“So you did some vanity publishing?” I ask, to tease him. He refuses to be embarassed: “Well, you can’t even call it vanity publishing because there’s some compulsion—I was Leftist then.”
“Making an ass of myself” must rank among Khushwant’s prime pleasures. It’s what he claims he’s done by creating Sardar Boota Singh in The Sunset Club. “It’s a self-caricature,” he says, “I could never take myself that seriously. Boota Singh is the kind of person I’d like to lampoon.”
It’s this sturdy refusal to take himself seriously that has perhaps rescued Khushwant’s sense of humour from ageing. Of the people who flock to him every evening, more overawed by his age than anything else, Khushwant says irreverently: “They’ve made me into a kind of minor prophet. It’s because I say things they haven’t heard before—like my pronouncements on religion. then my memory for quotable quotes comes in very handy. They think I’m a bloody witty man even when what I say is borrowed.”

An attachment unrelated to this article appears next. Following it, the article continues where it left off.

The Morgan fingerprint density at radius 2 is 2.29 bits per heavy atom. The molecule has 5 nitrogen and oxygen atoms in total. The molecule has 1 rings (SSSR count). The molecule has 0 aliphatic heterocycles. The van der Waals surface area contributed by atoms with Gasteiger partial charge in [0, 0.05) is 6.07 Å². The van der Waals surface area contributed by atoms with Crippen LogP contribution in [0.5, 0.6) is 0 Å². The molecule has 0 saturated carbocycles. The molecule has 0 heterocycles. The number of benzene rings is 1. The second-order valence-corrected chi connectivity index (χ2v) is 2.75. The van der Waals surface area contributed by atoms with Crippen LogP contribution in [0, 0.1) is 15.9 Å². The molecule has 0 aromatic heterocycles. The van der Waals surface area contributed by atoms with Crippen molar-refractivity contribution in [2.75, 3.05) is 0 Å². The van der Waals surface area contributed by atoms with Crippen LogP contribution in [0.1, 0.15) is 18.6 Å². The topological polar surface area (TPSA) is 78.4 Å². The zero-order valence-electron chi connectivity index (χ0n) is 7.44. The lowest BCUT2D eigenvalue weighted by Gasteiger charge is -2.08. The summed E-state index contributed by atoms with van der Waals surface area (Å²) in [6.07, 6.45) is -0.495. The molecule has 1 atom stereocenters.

It must be hard to keep up his reputation as the enfant terrible of Indian writing, now that he’s 96? Frankly, he doesn’t give a damn, “although that’s never been my aim, for some people, whatever I write makes me a man who deliberately provokes controversy. But I think it just comes naturally to me.”
So is he really going to give it all up: his teasing and infuriating readers, his see-how-easy-this-is writing that he slaved a lifetime to master?” “Enough is enough,” he says firmly. “I think I should now learn to do nothing. I owe it to myself. Besides, when I’m not doing anything, I feel relaxed.” Then adds with that honesty that has won over his readers: “Except my mind keeps bothering me. I am confused: am I writing because of the celebrity status that it gives me? Then I say to myself: I’m becoming a narcissist. I can’t do without praise and flattery, and these are minus points. I must get over them. I must tell myself that my life is almost over. And therefore I must learn to live entirely by myself till the last day and not depend on other people for anything, neither their approval nor disapproval.” It’s a virgin territory he is as eager as ever to explore.